Niko Karvounis at the Health Beat Blog has a full article on Big Tobacco being the leading cause of death for… state health reform.
The excellent piece appropriately spotlights Big Tobacco’s $65 million opposition to Proposition 86–which would have funded emergency rooms and children’s coveage, and their instrumental role in opposing health reform in 2007-8. It’s worth quoting the California section:
Consider California. The Times notes that the state’s recent bipartisan plan for instituting universal health care, endorsed by Republican Gov. Arnold Schwarzenegger and Democratic Assembly Speaker Fabian Núñez, “died in the State Senate in January partly because of opposition to the $1.50-a-pack increase it included.”
This wasn’t the first time cigarette taxes have been an issue in California. In 2006, California voters turned back a ballot initiative, Proposition 86, that proposed to increase the cost of a cigarette pack by $2.60. Supporters of the proposition estimated proceeds from the tax at $2 billion—which would have been used to help fund health care reforms—and forecasted a $16.5 billion long-term decline in health care costs thanks to reductions in smoking. Good stuff.
But the proposition failed by a narrow margin: 48 percent of voters approved the measure while 52 percent said no. Observers are quick to note that this close call came about despite the fact that Big Tobacco spent a whopping $65 million to fight Proposition 86, pouring that money into lobbying and advertising.
These efforts often get ugly. The industry’s anti-tax campaign listed non-existent groups like the “Chamber of Commerce of Los Angeles County” as being opposed to the proposition. It also sent out mailers that attributed anti-86 stances to politicians—wrongly—without their approval, and issued statements suggesting that terrorists would somehow benefit from a higher tobacco tax.
In retrospect, it’s unsurprising that tobacco companies got down and dirty—after all, the tobacco industry has a lot invested in California. A 2006 Business Week article breaks down the numbers: “California is home to 9 percent of all U.S. smokers, and a successful Prop 86 would certainly dent tobacco companies’ bottom lines. An analysis by the Tobacco Control Section of the California Health Services Dept. expects that it could cut cigarette sales by 312 million packs a year. Let’s estimate, conservatively, that Philip Morris makes a profit of 20 cents per pack. Given its 51 percent market share, that’s a $32 million hit. Plus, the Tobacco Control Section predicts the smoking rate among high school students will drop from 13.2 percent in 2004 to 7.6 percent [after the passage of Proposition 86].”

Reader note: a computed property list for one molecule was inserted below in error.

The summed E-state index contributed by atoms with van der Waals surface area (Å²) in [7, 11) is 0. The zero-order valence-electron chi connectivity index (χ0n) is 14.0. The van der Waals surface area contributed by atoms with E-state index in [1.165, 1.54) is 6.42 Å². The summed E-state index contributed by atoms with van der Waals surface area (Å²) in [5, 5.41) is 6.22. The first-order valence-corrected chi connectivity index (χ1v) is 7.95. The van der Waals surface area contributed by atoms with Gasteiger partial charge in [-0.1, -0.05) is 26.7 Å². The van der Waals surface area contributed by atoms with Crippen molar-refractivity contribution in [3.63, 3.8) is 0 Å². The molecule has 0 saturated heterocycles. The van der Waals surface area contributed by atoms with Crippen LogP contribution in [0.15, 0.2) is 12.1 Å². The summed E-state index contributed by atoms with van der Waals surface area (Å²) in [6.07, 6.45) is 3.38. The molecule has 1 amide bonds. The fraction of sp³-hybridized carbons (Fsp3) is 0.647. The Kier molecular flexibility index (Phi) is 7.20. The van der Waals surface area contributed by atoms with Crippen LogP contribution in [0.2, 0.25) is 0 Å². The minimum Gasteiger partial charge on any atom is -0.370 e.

Clearly, tobacco companies had a lot to lose. $65 million and lots of lies later, however, it seemed they were safe. That is, until Governor Schwarzenegger’s 2007-2008 health care plan began to garner public support. In a February analysis, Daniel Weintraub of The Sacramento Bee noted that “the basic outline of the governor’s plan – a requirement that every Californian have insurance, with the costs shared by employers, health care providers and individuals themselves – attracted the support of 60 percent to 70 percent of those surveyed by the Public Policy Institute of California in several polls taken during 2007.” Here, it seemed, was a plan that could pass.
Of course, health care reform is never cheap because if you are going to mandate that everyone have insurance, you must provide subsidies for the many families who cannot afford to pay for it on their own. California’s plan was estimated to cost $14 billion, to be funded partly by an increase in cigarette taxes.
Enter Big Tobacco. The industry had been digging its heels into the Golden State’s political scene for years. According to an October report from the Center for Tobacco Control Research and Education at the University of California San Francisco School of Medicine, the tobacco industry had already made major inroads into the CA State legislature by the time Schwarzenegger’s proposal surfaced.
The report notes that “the [tobacco] industry steadily increased monies spent on state level political activities in the period 2003-2007, from $4,086,553 in 2003-2004 ($1,083,448 to candidates) to $4,359,205 in 2005-2006 ($1,895,584 to candidates).” In the 2005-2006 election cycle, almost one quarter of the state legislators on committees relevant to health care—the Health, Budget, and Appropriation committees in the State Assembly and the Health, Human Services and Budget and Fiscal committees in the State Senate—received contributions from the tobacco industry.
It’s thus unsurprising that the tobacco tax became a sticking point for California’s health care plan, and that the proposal sunk. But it’s not just California that’s in Big Tobacco’s crosshairs—the shoot-out between health care reformers and Big Tobacco extends across the nation.
Tobacco has a major negative impact, and not just on the health of our youth…